A Chilly Fetch

Thursday afternoon, low pressure sat over north-central Kansas and its associated cold front stretched from the Great Lakes to West Texas. Ahead of the front, warm, humid air was moving up from the south while, north and west of this boundary, that cargo of moisture was swept counterclockwise through the chilly air.

Looking at the radar, one could see a swath of precipitation stretching from Minneapolis to Denver, rotating to the west and then southwest around the central low. In Minnesota, afternoon temperatures were in the fifties (F); as the air followed a broad curve toward Denver, it encoutered gradually rising terrain and cooled at is progressed. In South Dakota, temperatures were in the mid forties, falling to near forty in western Nebraska and into the upper thirties along the Front Range. Finally, one found that the rain turned to sleet and snow along the foothills of the Rockies and atop the Palmer Divide, south of Denver. On the south side of the latter divide, the air descended into Colorado Springs, which, just 70 miles south of Denver, enjoyed sunny skies, with temperatures in the upper fifties.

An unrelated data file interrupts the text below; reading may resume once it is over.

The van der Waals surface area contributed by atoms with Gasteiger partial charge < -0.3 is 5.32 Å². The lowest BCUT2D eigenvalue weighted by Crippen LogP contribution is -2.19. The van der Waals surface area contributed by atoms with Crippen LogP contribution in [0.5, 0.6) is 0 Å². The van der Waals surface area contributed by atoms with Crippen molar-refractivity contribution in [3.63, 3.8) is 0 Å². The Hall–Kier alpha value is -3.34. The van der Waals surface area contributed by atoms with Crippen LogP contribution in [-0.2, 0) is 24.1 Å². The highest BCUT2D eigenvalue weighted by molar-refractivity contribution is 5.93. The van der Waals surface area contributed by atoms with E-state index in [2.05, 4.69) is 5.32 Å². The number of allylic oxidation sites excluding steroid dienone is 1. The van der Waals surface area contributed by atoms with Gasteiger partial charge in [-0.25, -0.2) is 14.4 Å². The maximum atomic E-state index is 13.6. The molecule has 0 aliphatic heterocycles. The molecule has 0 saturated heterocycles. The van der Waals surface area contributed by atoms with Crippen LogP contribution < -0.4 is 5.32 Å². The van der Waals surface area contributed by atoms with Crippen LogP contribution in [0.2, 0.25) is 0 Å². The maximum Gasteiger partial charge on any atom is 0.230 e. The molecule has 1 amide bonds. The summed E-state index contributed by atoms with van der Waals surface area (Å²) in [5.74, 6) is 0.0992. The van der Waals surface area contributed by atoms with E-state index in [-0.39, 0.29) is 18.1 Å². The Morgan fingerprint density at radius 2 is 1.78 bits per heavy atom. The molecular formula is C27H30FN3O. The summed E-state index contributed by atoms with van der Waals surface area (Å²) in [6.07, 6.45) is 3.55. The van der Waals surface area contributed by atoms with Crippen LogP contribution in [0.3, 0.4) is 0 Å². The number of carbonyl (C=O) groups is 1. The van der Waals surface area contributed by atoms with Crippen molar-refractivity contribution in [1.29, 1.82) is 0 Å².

Such an upslope fetch of moisture is a common event across the variable terrain of the western U.S. and, depending upon the temperature of the entrenched air, rain or snow is produced; even in mid summer, upsloping moisture can blanket the higher mesas and mountains with snow. As the storm system moved further to the east, the upslope pattern broke down, high pressure took control and the Front Range returned to more seasonable conditions.